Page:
Care Act Changes - Taxation Without Representation

Before retiring for the Summer Recess the Government announced that it would delay some of the initiatives set out in last year's Care Act that were due to come into effect on 1 April next year. 

The Government has delayed the introduction of changes to the funding of Social Care that featured heavily in the pre-election campaign. The 'flagship' policy was the introduction of an upper limit anyone would have to pay towards their own care. However, the Care Cap was never what it seemed and would have had limited beneficial effects. Bearing in mind the burden administering the system would have placed on Local Authorities it is perhaps understandable that its introduction has been delayed.

Of more immediate concern are two changes that were to accompany the Care Cap.

The means test that is applied to people in need of 'social care' was to be altered. You would have been able to hold more savings before having to contribute to the cost of your care. The point at which you would have to meet all your care costs would also have increased.  It is estimated that these changes  would have led to 23,000 people with modest savings receiving a greater contribution towards their care costs.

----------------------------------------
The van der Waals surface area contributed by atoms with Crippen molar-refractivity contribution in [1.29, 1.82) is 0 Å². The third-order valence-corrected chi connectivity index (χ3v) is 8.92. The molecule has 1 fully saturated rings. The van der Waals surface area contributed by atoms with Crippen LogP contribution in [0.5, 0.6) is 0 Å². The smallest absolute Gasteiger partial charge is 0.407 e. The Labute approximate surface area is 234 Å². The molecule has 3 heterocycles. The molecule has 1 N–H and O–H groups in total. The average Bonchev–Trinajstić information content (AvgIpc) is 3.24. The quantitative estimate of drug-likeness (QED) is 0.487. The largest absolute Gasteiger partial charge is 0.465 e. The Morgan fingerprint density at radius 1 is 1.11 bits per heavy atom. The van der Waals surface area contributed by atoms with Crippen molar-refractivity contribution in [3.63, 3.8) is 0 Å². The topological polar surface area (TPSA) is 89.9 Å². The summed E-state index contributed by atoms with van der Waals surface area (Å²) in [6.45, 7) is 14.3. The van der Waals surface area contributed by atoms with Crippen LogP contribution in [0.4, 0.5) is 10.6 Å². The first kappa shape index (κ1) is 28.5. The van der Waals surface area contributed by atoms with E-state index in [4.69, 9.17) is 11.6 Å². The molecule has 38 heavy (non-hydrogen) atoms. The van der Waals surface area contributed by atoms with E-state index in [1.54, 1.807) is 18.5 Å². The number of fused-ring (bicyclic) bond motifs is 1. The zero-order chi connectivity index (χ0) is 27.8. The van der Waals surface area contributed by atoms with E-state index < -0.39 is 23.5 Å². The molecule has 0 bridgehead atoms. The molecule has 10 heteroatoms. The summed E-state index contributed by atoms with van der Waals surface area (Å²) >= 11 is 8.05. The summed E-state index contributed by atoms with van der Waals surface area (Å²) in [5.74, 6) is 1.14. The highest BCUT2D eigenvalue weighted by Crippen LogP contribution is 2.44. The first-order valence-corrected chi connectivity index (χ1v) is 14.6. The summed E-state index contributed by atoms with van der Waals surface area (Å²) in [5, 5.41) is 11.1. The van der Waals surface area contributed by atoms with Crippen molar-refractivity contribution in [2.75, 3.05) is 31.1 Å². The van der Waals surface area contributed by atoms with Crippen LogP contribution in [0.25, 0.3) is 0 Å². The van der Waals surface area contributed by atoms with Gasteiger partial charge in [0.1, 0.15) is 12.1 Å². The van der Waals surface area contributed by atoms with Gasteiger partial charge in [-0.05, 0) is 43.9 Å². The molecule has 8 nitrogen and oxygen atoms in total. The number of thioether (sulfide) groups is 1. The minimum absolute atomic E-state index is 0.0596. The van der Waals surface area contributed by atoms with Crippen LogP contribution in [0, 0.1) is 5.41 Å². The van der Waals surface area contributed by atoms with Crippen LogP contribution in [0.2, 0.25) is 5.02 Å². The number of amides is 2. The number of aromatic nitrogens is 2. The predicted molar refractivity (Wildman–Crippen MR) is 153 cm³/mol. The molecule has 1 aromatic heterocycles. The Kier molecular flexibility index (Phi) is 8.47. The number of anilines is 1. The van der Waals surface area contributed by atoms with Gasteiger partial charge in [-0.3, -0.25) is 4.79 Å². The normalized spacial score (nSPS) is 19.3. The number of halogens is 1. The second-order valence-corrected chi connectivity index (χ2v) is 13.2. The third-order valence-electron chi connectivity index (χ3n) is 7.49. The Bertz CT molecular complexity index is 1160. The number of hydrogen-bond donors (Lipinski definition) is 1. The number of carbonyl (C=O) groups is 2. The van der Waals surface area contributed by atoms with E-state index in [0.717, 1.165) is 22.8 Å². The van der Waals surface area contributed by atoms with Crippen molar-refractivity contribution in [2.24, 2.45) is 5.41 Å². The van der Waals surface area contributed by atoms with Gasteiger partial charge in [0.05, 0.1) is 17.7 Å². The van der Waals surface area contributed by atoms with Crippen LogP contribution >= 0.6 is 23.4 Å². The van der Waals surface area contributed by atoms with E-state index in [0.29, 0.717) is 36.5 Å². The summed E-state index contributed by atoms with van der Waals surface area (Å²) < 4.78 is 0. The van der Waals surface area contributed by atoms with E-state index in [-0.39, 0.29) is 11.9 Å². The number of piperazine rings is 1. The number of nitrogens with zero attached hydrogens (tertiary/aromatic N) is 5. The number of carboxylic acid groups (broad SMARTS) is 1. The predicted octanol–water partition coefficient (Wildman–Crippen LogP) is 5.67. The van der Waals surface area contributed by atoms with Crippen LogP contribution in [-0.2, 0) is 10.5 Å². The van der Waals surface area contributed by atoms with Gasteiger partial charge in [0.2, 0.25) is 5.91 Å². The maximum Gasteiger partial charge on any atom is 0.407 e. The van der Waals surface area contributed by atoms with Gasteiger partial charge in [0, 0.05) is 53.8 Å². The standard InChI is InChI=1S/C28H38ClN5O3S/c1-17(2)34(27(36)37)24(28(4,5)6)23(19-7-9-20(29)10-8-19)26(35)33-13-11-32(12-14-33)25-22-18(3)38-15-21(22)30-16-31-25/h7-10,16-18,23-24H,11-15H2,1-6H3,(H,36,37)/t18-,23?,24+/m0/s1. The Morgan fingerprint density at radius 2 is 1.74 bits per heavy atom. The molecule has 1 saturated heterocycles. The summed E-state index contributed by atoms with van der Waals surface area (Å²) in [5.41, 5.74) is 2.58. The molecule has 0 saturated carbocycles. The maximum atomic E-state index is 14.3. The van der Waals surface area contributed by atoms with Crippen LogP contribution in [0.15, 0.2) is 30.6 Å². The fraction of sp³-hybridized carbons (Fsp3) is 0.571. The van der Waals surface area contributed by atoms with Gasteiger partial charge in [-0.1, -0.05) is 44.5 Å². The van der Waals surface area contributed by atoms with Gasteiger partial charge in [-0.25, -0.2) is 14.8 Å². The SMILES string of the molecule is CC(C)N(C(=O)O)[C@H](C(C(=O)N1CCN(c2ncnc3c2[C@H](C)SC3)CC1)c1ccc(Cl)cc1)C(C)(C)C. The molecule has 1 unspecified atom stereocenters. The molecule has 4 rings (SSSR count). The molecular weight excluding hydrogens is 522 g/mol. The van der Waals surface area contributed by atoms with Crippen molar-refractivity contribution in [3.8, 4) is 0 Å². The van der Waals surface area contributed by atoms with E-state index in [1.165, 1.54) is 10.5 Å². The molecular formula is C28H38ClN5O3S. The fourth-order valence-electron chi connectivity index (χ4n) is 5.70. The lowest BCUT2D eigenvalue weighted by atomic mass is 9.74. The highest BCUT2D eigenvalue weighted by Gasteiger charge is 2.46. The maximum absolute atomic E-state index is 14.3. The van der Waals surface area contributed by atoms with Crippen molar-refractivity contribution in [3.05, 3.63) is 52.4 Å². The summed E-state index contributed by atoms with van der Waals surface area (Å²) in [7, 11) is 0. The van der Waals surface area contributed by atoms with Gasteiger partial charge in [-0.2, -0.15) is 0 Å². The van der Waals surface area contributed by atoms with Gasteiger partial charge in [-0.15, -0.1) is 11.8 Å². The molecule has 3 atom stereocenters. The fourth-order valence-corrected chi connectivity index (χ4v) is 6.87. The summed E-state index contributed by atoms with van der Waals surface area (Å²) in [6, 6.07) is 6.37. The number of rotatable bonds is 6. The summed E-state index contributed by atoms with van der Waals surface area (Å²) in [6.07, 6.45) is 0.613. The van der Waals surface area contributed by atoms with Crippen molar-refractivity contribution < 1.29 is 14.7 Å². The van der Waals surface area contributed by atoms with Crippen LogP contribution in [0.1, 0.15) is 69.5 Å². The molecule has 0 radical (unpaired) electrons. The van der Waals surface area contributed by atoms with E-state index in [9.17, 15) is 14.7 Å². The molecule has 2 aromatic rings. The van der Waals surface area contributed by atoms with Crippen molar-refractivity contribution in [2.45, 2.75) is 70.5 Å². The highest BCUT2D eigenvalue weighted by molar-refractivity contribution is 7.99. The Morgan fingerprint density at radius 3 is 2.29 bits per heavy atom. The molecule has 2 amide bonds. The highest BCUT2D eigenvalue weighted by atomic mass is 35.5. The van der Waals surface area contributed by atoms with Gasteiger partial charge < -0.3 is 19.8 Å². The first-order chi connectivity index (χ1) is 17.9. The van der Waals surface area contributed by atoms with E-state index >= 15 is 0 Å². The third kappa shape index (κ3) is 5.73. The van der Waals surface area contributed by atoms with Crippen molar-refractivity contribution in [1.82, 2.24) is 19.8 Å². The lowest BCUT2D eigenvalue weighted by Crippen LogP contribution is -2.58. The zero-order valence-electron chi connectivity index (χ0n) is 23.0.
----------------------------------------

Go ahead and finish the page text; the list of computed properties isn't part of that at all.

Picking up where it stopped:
People who required care would have been able to ask the Local Authority to arrange that support for them. At the moment anyone with assets worth more than £23,250 must arrange and pay for their own care.  However, in Somerset, as in most other counties, the Local Authority uses the fact that it is a major purchaser of care to negotiate much lower rates than people could obtain for themselves. 

To protect the public purse, and given increased demand and the squeeze on budgets, the Local Authority negotiates very hard.  That is what we would expect, but that commercial pressure has consequences.  One effect is that people who arrange their own care pay much more for the same services than is charged to care for someone funded by the Local Authority.

In effect the care that is arranged by the state is funded, in part, by people who pay for their own care.  That support is not through the tax system but through the price that self-funders pay for an hour of care provided in their home or the cost of a week in residential care.

It is not clear what the value of this re-distribution of wealth is in cash terms, but overall the Government thinks that introducing the planned changes would  cost Local Authorities an extra £6 billion in the next 5 years.

The care sector is also dealing with the demands of meeting the new minimum wage of £9.00 per hour by 2020 and lifting the quality of care provision generally.  If the bias against self-funders persists there is a risk that the differential will increase and that the majority of home owners who go into care will be left with just £14,250 when they die. 

This article can also be found in the Somerset County Gazette here

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